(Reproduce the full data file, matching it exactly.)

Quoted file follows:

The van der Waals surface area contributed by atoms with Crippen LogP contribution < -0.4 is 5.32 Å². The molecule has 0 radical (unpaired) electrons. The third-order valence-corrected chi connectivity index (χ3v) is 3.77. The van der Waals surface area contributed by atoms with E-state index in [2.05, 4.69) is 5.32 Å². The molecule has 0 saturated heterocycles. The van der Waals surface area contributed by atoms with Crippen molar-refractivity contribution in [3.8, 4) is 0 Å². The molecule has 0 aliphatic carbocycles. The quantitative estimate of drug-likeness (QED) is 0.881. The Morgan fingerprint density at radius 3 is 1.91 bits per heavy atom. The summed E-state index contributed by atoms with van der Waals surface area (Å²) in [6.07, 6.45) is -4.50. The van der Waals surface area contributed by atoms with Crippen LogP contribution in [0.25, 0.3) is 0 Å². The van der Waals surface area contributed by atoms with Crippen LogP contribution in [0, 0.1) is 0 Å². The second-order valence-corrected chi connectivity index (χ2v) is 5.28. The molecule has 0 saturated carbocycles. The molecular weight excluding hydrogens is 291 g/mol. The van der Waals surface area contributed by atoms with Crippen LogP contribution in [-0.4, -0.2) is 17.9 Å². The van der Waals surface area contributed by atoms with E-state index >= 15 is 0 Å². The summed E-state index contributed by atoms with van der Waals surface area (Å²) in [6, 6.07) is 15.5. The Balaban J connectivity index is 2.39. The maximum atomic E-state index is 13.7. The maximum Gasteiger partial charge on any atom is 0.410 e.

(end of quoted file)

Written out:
The van der Waals surface area contributed by atoms with Crippen LogP contribution < -0.4 is 5.32 Å². The molecule has 0 radical (unpaired) electrons. The third-order valence-corrected chi connectivity index (χ3v) is 3.77. The van der Waals surface area contributed by atoms with E-state index in [2.05, 4.69) is 5.32 Å². The molecule has 0 saturated heterocycles. The van der Waals surface area contributed by atoms with Crippen molar-refractivity contribution in [3.8, 4) is 0 Å². The molecule has 0 aliphatic carbocycles. The quantitative estimate of drug-likeness (QED) is 0.881. The Morgan fingerprint density at radius 3 is 1.91 bits per heavy atom. The summed E-state index contributed by atoms with van der Waals surface area (Å²) in [6.07, 6.45) is -4.50. The van der Waals surface area contributed by atoms with Crippen LogP contribution in [0.25, 0.3) is 0 Å². The van der Waals surface area contributed by atoms with Crippen LogP contribution in [0, 0.1) is 0 Å². The second-order valence-corrected chi connectivity index (χ2v) is 5.28. The molecule has 0 saturated carbocycles. The molecular weight excluding hydrogens is 291 g/mol. The van der Waals surface area contributed by atoms with Crippen LogP contribution in [-0.4, -0.2) is 17.9 Å². The van der Waals surface area contributed by atoms with E-state index >= 15 is 0 Å². The summed E-state index contributed by atoms with van der Waals surface area (Å²) in [6, 6.07) is 15.5. The Balaban J connectivity index is 2.39. The maximum atomic E-state index is 13.7. The maximum Gasteiger partial charge on any atom is 0.410 e.